Garden entry: After…

Garden entry:

After reading your comments and talking to a nice lady at Jayson here in Chicago, I have scaled back some of my more ambitious gardening plans. I had had hopes of a little Japanese maple tree, but it sound like it would be a real challenge to over-winter it, and we'd need to eat up a massive amount of the deck space with its planter bed. So no tree for us. Ah well.

We've put in herbs on the west juliet balconies: Thai basil, spicy globe basil, minette basil, rosemary, lemon mint, Greek oregano, variegated sage, flat-leaf parsley, and this incredible spicy-sweet arugula. I potted half of them last night and then utterly crashed, more exhausted than I'd realized, at around 8 p.m. I woke up at 5 this morning and came down to find that Kevin had finished potting the rest, sweet boy. I'll show you photos once I find my digital camera. It's in a box somewhere.

For the rest of the main floor terraces, I'm not sure what we're doing yet. The window boxes we bought were kind of expensive; I'm not sure if we want to buy more right now. If we do, I'll probably fill them with lobelia and alyssum. I've got some white-flowered cascading baskets hanging there now, so you can imagine the main floor with a white/blue/green theme on the terraces. I also have a few white-flowering columbines, still in their plastic containers; I'm not sure whether to get a long, low planter or a big round pot for those. Thoughts? They're flowering nicely, but their leaves are going yellowy-brown. Any idea what that means? Too much heat? Not enough water? Too much water? Desperately needs to be planted in a big pot?

I also ordered roses from Jackson & Perkins, on Roshani's recommendation. She's an avid rose-grower, and apparently their Garden-Ease varieties are particularly simple to handle. I bought a few Scent from Above yellow climbers, their Hot & Spicy variety pack of bedding roses, one Fairy Queen border rose, and one Voluptuous! hybrid tea rose. They're supposed to arrive between June 21-24 -- I'm awfully eager to see them. :-) I mostly picked red roses; I love them best. Though I'm also fond of those roses that change color over the season; at some point I'd like to find some good examples of those and put them in. Any suggestions? Do you know the ones I mean? I think Mutabilis is the classic example, but I don't think it's winter hardy for zone 5. If I planted it in a pot, would I be able to bring it inside to survive over the winter?

Wait, now I'm fretting that I didn't pick roses that will survive the winter. Argh. I wasn't thinking about zone hardiness when I ordered them, just how pretty they are...okay, a little research shows that the 'own root' varieties like Scent from Above and Voluptuous! have strong winter hardiness, so I think they'll be okay. And Fairy Queen is hardy to zone 4. Whew!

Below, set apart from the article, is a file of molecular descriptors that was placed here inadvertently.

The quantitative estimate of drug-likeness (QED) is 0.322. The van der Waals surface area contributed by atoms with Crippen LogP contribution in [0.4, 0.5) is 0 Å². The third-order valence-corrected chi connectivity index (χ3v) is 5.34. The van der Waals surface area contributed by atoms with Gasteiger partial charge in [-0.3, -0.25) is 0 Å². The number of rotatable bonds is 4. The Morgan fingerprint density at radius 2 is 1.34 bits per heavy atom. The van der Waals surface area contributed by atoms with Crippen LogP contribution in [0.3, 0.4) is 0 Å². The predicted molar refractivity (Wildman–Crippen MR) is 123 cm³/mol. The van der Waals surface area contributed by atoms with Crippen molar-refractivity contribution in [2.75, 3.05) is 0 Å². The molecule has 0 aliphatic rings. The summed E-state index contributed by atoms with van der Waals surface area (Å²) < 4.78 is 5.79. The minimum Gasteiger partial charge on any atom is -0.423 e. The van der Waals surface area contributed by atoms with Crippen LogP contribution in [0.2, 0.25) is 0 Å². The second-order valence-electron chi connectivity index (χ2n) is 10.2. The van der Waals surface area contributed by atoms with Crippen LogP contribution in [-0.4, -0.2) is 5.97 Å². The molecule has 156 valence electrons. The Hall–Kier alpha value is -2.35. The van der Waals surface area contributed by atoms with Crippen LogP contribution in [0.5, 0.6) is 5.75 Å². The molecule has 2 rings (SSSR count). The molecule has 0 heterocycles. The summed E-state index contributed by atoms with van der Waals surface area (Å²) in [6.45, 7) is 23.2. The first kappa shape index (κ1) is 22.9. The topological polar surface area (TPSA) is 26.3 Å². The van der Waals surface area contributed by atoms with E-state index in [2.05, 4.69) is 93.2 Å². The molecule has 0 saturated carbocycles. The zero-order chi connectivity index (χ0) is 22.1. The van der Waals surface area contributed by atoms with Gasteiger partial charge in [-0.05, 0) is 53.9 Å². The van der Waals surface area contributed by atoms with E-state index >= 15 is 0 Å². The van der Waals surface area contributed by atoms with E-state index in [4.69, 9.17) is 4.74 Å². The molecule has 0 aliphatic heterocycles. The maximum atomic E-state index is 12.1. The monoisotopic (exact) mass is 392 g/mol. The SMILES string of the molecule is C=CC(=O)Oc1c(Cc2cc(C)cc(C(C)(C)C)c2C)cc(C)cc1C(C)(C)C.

In poking around the web, I found this entrancing account of Old Garden Roses, which are apparently far far older than I ever realized, and deeply connected with history. She almost makes me want to abandon hybrid tea roses altogether...

The tentative plan is to build a pergola on part of the roof deck (covering 1/3 - 1/2 the space), and train the Scent from Above yellow climbing roses over it, maybe interspersing some dark red clematis. I don't know that I'll get a lot of growth this summer, but a bit, and they'll be all set for a long season next year. Assuming the pergola gets built in time, we'll hang some annuals for the party; haven't picked those out yet, but soon. There's a fence on one side of the roof, with a rather ugly patch of undecked roofing beyond it -- I'm thinking a long planter (or a pot?) there with the Fairy Queen border rose growing up along the fence? The fence may be too close set for the rose to train itself along it, so I may end up putting a little trellis there for it.

And then we'll probably grow the other roses and some tomatoes and chili peppers (I want Thai green, and Kevin wants habanero) in pots for this season in the sunniest part of the deck, with the plan of building in some fairly large planter beds in late summer, for next year.

What do you think? Sound workable?

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